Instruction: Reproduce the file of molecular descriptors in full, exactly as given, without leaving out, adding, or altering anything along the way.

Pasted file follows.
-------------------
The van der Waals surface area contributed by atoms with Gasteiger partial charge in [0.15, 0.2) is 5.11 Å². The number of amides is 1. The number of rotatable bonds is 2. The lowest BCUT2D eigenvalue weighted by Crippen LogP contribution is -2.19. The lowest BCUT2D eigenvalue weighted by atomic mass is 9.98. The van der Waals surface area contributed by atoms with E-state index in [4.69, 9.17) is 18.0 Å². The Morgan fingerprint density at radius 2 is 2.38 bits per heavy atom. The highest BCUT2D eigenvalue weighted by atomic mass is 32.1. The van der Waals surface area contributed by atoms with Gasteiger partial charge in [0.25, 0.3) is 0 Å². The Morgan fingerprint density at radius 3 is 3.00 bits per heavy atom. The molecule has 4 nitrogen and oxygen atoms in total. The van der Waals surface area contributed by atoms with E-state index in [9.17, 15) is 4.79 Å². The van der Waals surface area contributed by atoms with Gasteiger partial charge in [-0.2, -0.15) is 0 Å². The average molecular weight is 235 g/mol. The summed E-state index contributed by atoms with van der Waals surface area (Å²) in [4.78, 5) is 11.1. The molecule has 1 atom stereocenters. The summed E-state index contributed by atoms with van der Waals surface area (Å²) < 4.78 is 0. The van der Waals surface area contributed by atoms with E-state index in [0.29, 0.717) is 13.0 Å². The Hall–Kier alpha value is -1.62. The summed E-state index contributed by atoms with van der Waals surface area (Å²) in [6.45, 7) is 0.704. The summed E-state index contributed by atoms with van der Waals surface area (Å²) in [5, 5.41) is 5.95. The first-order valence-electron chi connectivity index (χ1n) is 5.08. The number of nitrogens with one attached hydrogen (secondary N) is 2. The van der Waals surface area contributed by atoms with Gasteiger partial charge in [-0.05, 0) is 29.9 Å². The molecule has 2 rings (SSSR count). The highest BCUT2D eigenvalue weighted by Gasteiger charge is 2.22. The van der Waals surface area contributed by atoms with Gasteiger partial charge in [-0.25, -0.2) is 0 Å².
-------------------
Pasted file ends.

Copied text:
The van der Waals surface area contributed by atoms with Gasteiger partial charge in [0.15, 0.2) is 5.11 Å². The number of amides is 1. The number of rotatable bonds is 2. The lowest BCUT2D eigenvalue weighted by Crippen LogP contribution is -2.19. The lowest BCUT2D eigenvalue weighted by atomic mass is 9.98. The van der Waals surface area contributed by atoms with E-state index in [4.69, 9.17) is 18.0 Å². The Morgan fingerprint density at radius 2 is 2.38 bits per heavy atom. The highest BCUT2D eigenvalue weighted by atomic mass is 32.1. The van der Waals surface area contributed by atoms with Gasteiger partial charge in [0.25, 0.3) is 0 Å². The Morgan fingerprint density at radius 3 is 3.00 bits per heavy atom. The molecule has 4 nitrogen and oxygen atoms in total. The van der Waals surface area contributed by atoms with E-state index in [9.17, 15) is 4.79 Å². The van der Waals surface area contributed by atoms with Gasteiger partial charge in [-0.2, -0.15) is 0 Å². The average molecular weight is 235 g/mol. The summed E-state index contributed by atoms with van der Waals surface area (Å²) in [4.78, 5) is 11.1. The molecule has 1 atom stereocenters. The summed E-state index contributed by atoms with van der Waals surface area (Å²) < 4.78 is 0. The van der Waals surface area contributed by atoms with E-state index in [0.29, 0.717) is 13.0 Å². The Hall–Kier alpha value is -1.62. The summed E-state index contributed by atoms with van der Waals surface area (Å²) in [6.45, 7) is 0.704. The summed E-state index contributed by atoms with van der Waals surface area (Å²) in [5, 5.41) is 5.95. The first-order valence-electron chi connectivity index (χ1n) is 5.08. The number of nitrogens with one attached hydrogen (secondary N) is 2. The van der Waals surface area contributed by atoms with Gasteiger partial charge in [-0.05, 0) is 29.9 Å². The molecule has 2 rings (SSSR count). The highest BCUT2D eigenvalue weighted by Gasteiger charge is 2.22. The van der Waals surface area contributed by atoms with Gasteiger partial charge in [-0.25, -0.2) is 0 Å².